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Student vies for Pearland ISD board of trustees seat

Pearland ISD

Public relations senior David Nguyen is running for Pearland ISD board of trustees Position 6, hoping to win the April 25 election and represent the district he graduated from. | Courtesy of David Nguyen

Most students have their minds laser-focused on finals and graduation preparation in the weeks as the semester comes to an end, but some have an eye on something that will impact them far past their college experience.

Public relations senior David Nguyen is running for Pearland ISD board of trustees Position 6, hoping to make a positive impact on the district he graduated high school from almost four years ago.

“I feel like no one understands a student better than an actual student,” Nguyen said. “The (board members) don’t quite understand what students and teachers truly go through in the modern public education system.”

Nguyen is the only candidate running against an incumbent for a Pearland ISD board seat, wanting a new perspective to give students the ear he said he didn’t have during his time in high school.

One of Nguyen’s inspirations to serve his district as an elected official came from Mike Floyd, a former Pearland ISD trustee who won his seat at 18-years-old.

Floyd was still in high school when he took on the role, which Nguyen said was important in order to bring the student perspective to the board.

“I was inspired by his service for the students because the students’ perspective is very much important on any board decisions,” Nguyen said. “They haven’t gone to school for probably decades.”

As part of his plan to advocate for students in his district, Nguyen aims for more effective funding for those students as well as teachers.

Nguyen mentioned low-income students needing more resources due to lack of internet, not having a computer or missing lunches. This could be helped with better funding, Nguyen said.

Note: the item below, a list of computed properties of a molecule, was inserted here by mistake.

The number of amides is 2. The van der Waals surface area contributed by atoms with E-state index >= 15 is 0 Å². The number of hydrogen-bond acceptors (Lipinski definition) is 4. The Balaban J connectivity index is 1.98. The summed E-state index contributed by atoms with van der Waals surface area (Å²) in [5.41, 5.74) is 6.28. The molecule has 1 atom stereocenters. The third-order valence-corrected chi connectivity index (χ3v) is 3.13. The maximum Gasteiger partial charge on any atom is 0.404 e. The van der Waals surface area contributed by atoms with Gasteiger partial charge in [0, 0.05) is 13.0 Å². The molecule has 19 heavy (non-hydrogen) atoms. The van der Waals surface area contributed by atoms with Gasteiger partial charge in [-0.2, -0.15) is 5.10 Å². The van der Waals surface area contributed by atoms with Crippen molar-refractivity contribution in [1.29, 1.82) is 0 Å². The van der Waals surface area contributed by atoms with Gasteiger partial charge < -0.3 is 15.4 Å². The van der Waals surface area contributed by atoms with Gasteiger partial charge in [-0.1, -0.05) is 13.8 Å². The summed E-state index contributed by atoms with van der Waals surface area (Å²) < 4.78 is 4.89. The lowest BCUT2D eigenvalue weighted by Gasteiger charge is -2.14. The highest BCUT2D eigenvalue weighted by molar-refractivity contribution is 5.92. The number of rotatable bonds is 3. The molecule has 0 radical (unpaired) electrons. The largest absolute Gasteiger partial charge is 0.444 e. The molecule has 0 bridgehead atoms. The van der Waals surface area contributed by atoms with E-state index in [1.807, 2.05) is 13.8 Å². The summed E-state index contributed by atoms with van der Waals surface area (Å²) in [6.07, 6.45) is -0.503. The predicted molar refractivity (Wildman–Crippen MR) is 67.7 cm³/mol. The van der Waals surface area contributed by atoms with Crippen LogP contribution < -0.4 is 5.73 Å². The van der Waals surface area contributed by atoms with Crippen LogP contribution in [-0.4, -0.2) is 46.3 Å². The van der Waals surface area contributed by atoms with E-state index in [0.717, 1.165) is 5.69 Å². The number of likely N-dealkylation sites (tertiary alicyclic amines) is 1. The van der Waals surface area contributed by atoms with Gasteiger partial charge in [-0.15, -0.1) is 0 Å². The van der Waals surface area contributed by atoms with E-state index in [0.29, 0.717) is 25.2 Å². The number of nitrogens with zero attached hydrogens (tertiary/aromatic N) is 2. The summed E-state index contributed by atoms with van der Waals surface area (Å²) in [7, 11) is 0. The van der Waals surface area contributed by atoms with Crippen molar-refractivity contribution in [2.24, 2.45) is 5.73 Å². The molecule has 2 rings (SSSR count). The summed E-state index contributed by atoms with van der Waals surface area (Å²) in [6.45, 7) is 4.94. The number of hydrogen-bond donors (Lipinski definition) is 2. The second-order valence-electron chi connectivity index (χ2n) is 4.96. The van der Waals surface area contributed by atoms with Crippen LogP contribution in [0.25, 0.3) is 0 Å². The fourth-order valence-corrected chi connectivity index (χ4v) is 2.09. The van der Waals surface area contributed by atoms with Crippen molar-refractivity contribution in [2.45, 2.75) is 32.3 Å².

“The district right now (is) focusing on the majority,” Nguyen said. “They’re leaving behind those who are in the minority, the ones who are always in the shadows, the ones who aren’t able to speak up for themselves. Making sure that funding goes to those students is a priority.”

Mental health is also one of Nguyen’s integral issues his platform wishes to address. In his senior year of high school, he said two fellow students attempted suicide.

Aside from putting more funding towards mental health resources for students, Nguyen wants to take on the rigor in these schools.

“I know academic stress plays into their depression (and) plays into their being in poor mental health,” Nguyen said.

Instead, Nguyen is opting for a healthier, competitive environment through initiatives such as adjusting the grade point average scale and teaching real-world applications in classrooms.

Accountability is another crucial goal for Nguyen, stemming from the roots of his high school experiences.

“It was constantly frustrating to confront board members, confront the superintendent, confront administration to address these issues and then fight for them,” Nguyen said. “And to have their doors shut in my face, just to be denied, that’s one of the biggest reasons as to why I was interested in that seat.”

Although he’s running a campaign as a graduating UH senior, Nguyen said one of the bigger challenges with his campaign was the aspect of funding. This is partly because running as a 22-year-old leads many to question if he’s fit for the position, Nguyen said.

Despite the road bumps, Nguyen is thankful for his time at UH which helped him build-up to this moment.

“The many different people I was able to meet at my time at UH and their experiences have helped shape what I wanted to fight for and what I wanted to stand for,” Nguyen said.

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